Diagnosis and Treatment of Vascular Malformations of the Brain

  • Bradley A. Gross
  • Rose DuEmail author
Part of the following topical collections:
  1. Topical Collection on Cerebrovascular Disorders

Opinion statement

Vascular malformations of the brain are often found in the workup of intracranial hemorrhage, seizures, focal neurological deficits, or headaches. Although CT-angiography may reveal an underlying arteriovenous malformation (AVM) or arteriovenous fistula (AVF), other vascular malformations are not easily evaluated on CT and are better seen on magnetic resonance imaging. For the evaluation of AVMs and AVFs, formal digital subtraction angiography remains the gold standard. In the case of AVMs, AVFs, or cavernous malformations (CMs), the lesion may serve as the etiologic source of the symptoms and thus warrant treatment. When feasible, microsurgical resection is the optimal treatment option for AVMs and CMs. Endovascular embolization may serve as a crucial adjunct to microsurgery in the treatment of AVMs. Depending on their vascular anatomy, AVFs may be treated by either endovascular embolization or microsurgery. For inoperable AVMs and dural AVFs necessitating treatment, stereotactic radiosurgery (SRS) may serve as a viable treatment alternative. Capillary telangiectasias and developmental venous anomalies (DVAs) are often incidental findings; they may be found in association with CMs but are not generally considered targets for treatment. Herein, we review diagnostic methods, natural history, and treatment options for these cerebral vascular malformations.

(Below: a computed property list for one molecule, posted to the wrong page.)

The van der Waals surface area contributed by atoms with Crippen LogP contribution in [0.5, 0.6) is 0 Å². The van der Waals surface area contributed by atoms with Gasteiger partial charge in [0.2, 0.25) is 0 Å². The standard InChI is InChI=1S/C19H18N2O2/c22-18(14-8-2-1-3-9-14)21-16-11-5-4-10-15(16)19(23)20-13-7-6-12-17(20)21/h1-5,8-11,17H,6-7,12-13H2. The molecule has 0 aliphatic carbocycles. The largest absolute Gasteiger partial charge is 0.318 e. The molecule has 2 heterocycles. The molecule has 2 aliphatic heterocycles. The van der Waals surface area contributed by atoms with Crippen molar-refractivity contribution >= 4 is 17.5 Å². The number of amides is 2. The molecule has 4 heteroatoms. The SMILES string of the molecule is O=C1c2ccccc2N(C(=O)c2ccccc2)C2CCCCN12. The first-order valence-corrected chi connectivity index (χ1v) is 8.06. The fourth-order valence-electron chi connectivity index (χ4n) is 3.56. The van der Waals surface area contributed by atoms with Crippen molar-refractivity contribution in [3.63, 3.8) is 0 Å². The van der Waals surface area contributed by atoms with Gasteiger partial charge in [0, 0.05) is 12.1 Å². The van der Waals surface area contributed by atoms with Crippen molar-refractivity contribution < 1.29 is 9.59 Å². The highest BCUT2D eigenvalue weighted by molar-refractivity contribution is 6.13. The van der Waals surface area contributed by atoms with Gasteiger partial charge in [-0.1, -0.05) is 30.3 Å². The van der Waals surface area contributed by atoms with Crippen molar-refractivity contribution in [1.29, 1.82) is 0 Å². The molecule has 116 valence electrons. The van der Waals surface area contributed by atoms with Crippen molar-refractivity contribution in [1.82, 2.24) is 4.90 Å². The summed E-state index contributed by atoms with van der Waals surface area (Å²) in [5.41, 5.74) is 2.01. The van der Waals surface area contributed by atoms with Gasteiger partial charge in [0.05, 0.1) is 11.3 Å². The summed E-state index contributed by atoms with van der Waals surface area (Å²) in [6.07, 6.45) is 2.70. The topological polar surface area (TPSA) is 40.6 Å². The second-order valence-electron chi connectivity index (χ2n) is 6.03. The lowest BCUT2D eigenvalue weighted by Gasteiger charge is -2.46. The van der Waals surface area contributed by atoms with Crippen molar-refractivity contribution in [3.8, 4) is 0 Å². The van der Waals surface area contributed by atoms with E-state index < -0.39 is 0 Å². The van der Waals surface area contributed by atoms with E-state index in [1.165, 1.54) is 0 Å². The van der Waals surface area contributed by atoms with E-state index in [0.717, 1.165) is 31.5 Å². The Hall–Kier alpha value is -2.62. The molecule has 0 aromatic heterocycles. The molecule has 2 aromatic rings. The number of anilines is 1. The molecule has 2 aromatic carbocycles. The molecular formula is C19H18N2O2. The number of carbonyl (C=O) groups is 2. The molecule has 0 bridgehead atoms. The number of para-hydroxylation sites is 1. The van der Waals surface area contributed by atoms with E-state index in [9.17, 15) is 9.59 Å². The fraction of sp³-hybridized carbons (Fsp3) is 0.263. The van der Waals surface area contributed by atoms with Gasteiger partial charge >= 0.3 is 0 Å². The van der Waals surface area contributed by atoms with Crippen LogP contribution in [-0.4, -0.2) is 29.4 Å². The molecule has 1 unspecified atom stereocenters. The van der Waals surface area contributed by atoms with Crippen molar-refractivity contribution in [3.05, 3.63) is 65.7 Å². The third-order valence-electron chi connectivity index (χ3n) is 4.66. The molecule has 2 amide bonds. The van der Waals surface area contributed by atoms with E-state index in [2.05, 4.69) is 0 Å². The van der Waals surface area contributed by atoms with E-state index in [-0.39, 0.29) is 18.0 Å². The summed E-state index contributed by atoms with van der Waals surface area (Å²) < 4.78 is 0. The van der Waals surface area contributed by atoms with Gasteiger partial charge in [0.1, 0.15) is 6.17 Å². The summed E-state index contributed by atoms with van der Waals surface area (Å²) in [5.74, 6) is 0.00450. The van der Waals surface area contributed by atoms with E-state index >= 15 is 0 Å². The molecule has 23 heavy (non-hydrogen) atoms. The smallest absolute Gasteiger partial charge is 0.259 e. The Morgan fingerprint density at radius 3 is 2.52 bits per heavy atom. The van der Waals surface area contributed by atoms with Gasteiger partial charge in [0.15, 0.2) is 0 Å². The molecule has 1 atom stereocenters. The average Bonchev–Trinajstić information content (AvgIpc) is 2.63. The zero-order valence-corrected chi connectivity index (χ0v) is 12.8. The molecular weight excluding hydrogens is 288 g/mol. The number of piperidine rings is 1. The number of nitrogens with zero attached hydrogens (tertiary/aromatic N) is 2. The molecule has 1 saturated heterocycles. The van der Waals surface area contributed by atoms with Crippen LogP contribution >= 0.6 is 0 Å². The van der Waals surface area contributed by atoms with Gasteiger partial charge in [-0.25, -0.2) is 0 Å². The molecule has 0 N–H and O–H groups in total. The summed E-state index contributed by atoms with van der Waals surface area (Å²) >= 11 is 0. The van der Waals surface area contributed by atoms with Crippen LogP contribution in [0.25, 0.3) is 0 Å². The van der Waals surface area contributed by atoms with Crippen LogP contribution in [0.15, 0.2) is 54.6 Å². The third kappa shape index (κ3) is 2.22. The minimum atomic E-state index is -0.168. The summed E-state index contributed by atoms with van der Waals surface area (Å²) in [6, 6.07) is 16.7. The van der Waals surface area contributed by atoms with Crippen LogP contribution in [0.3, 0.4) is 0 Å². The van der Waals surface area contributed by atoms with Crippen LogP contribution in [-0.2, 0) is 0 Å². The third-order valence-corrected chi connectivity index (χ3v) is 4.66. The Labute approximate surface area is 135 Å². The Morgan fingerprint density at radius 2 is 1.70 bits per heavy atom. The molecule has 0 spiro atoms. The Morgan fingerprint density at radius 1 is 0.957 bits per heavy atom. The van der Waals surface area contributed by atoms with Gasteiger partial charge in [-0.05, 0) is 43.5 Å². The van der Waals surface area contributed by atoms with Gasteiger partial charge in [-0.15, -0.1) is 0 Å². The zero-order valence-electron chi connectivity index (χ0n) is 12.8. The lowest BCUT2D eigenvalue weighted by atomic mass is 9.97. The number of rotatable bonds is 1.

AVM Arteriovenous malformation AVF Arteriovenous fistula dAVF Dural arteriovenous fistula Diagnosis Treatment Cavernous malformation Cavernoma Capillary telangiectasia DVA Developmental venous anomaly Venous angioma Angiography Natural history Microsurgery Embolization Radiosurgery Stereotactic radiosurgery SRS 


Compliance with Ethics Guidelines

Conflict of Interest

Bradley A. Gross and Rose Du declare that they have no conflict of interest.

Human and Animal Rights and Informed Consent

This article does not contain any studies with human or animal subjects performed by any of the authors.

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© Springer Science+Business Media New York 2013

Authors and Affiliations

  1. 1.Department of Neurological SurgeryBrigham and Women’s Hospital and Harvard Medical SchoolBostonUSA

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